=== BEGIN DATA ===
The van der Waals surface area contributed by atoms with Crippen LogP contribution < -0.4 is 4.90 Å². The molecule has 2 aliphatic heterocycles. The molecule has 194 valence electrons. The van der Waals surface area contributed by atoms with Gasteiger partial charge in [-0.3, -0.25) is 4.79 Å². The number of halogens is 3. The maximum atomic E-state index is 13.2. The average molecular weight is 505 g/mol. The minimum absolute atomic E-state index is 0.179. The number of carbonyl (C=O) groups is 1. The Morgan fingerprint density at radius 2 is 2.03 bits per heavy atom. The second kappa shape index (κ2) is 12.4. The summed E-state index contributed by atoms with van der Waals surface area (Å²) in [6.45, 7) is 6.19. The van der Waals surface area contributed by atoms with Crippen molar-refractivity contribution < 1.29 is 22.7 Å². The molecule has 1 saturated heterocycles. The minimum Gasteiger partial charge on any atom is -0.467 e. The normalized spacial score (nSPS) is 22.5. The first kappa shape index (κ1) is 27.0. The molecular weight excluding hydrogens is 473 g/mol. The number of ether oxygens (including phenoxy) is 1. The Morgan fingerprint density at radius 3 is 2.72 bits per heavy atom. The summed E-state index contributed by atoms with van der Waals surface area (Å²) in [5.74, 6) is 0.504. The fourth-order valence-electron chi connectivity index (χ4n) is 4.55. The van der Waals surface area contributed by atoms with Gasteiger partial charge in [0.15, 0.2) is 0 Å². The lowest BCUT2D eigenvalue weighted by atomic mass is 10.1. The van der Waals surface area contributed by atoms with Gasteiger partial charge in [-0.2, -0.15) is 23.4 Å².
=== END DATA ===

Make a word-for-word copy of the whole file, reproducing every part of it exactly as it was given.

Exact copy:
The van der Waals surface area contributed by atoms with Crippen LogP contribution < -0.4 is 4.90 Å². The molecule has 2 aliphatic heterocycles. The molecule has 194 valence electrons. The van der Waals surface area contributed by atoms with Gasteiger partial charge in [-0.3, -0.25) is 4.79 Å². The number of halogens is 3. The maximum atomic E-state index is 13.2. The average molecular weight is 505 g/mol. The minimum absolute atomic E-state index is 0.179. The number of carbonyl (C=O) groups is 1. The Morgan fingerprint density at radius 2 is 2.03 bits per heavy atom. The second kappa shape index (κ2) is 12.4. The summed E-state index contributed by atoms with van der Waals surface area (Å²) in [6.45, 7) is 6.19. The van der Waals surface area contributed by atoms with Crippen molar-refractivity contribution < 1.29 is 22.7 Å². The molecule has 1 saturated heterocycles. The minimum Gasteiger partial charge on any atom is -0.467 e. The normalized spacial score (nSPS) is 22.5. The first kappa shape index (κ1) is 27.0. The molecular weight excluding hydrogens is 473 g/mol. The number of ether oxygens (including phenoxy) is 1. The Morgan fingerprint density at radius 3 is 2.72 bits per heavy atom. The summed E-state index contributed by atoms with van der Waals surface area (Å²) in [5.74, 6) is 0.504. The fourth-order valence-electron chi connectivity index (χ4n) is 4.55. The van der Waals surface area contributed by atoms with Gasteiger partial charge in [0.15, 0.2) is 0 Å². The lowest BCUT2D eigenvalue weighted by atomic mass is 10.1. The van der Waals surface area contributed by atoms with Gasteiger partial charge in [-0.2, -0.15) is 23.4 Å².